The artistic spirit of one of America’s most flagrant music festivals comes to life in Washington DC.
Each year in Nevada’s Black Rock Desert, a city of more than 75,000 people rises out of the dust for a single week. During that time, enormous experimental art installations are erected and many are ritually burned to the ground. The thriving temporary metropolis known as Burning Man is a hotbed of artistic ingenuity, driving innovation through its principles of radical self-expression, communal participation, and reverence for the handmade. Both a cultural movement and an annual event, Burning Man remains one of the most influential phenomenons in contemporary American art and culture.
No Spectators: The Art of Burning Man brings the large-scale, participatory work from this desert gathering to the nation’s capital for the first time. The exhibition takes over the entire Renwick Gallery building and surrounding Golden Triangle neighborhood, bringing alive the maker culture and creative spirit of this cultural movement.
Taking over the entire building and expanding beyond its walls into the surrounding neighbourhood, the exhibition highlights the creativity and craft of the community that travels to the Nevada desert for the event each year.
Annually, Burning Man attendees construct projects ranging from small-scale artworks to colossal pavilions – some of which are ceremonially burned down at the end of the festival.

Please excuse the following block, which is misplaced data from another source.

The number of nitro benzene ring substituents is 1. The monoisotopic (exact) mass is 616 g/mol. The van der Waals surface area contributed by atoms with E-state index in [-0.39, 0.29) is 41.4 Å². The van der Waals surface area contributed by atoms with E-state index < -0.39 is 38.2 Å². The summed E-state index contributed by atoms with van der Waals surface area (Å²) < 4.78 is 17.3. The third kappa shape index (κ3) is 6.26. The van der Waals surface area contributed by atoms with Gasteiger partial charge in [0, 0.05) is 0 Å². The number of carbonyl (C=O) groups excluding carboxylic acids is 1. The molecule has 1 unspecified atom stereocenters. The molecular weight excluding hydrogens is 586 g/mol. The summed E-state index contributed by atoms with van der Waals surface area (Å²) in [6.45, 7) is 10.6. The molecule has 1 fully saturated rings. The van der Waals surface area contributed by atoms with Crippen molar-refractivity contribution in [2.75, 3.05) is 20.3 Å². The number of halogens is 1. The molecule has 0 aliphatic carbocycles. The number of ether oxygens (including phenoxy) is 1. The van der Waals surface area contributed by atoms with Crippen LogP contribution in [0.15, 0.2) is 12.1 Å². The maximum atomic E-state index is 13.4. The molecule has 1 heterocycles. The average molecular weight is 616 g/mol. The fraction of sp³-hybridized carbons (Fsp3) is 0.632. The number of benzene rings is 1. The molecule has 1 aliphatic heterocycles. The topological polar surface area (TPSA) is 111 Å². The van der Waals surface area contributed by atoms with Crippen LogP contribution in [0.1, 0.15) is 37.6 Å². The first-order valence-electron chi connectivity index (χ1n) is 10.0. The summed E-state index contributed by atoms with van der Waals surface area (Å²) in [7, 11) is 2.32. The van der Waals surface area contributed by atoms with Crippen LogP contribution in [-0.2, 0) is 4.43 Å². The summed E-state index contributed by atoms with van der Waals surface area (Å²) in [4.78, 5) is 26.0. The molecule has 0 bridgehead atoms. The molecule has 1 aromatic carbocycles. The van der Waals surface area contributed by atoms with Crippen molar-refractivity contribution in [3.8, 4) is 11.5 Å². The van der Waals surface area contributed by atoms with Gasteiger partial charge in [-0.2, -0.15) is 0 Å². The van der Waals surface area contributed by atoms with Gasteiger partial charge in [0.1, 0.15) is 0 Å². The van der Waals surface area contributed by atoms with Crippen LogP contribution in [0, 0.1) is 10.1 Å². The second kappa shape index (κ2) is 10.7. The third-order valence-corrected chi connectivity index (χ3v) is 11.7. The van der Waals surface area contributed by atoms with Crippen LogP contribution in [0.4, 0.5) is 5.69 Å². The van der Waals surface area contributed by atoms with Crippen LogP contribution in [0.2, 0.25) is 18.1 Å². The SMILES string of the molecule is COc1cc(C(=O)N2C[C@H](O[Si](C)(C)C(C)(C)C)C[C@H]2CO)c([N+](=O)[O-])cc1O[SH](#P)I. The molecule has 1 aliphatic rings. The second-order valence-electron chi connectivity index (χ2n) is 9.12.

Several designs first built in the desert have been recreated inside the museum, including a giant female figure assuming a ballet-style stance.
“The scale, the communal effort and the technical challenges inherent in creating works for the desert are part of what sets Burning Man apart from other art experiences,” said Smithsonian American Art Museum director Stephanie Stebich.
In one room is a set of huge mushroom-like forms, created from pleated surfaces and illuminated in a rainbow of colours, while polygonal spheres comprising of perforated panels cast geometric shadows across another space.
Many of the items in the show can be handled, sat on and otherwise interacted with and/or entered. Along with the more traditional, look-but-don’t-touch displays of costuming and jewellery, digital paintings and archival material about the history of Burning Man, “No Spectators” boasts several immersive and interactive installations. Candy Chang’s ‘Before I Die’ piece features chalkboards, inviting visitors to complete this sentence: “Before I die I want to [blank].”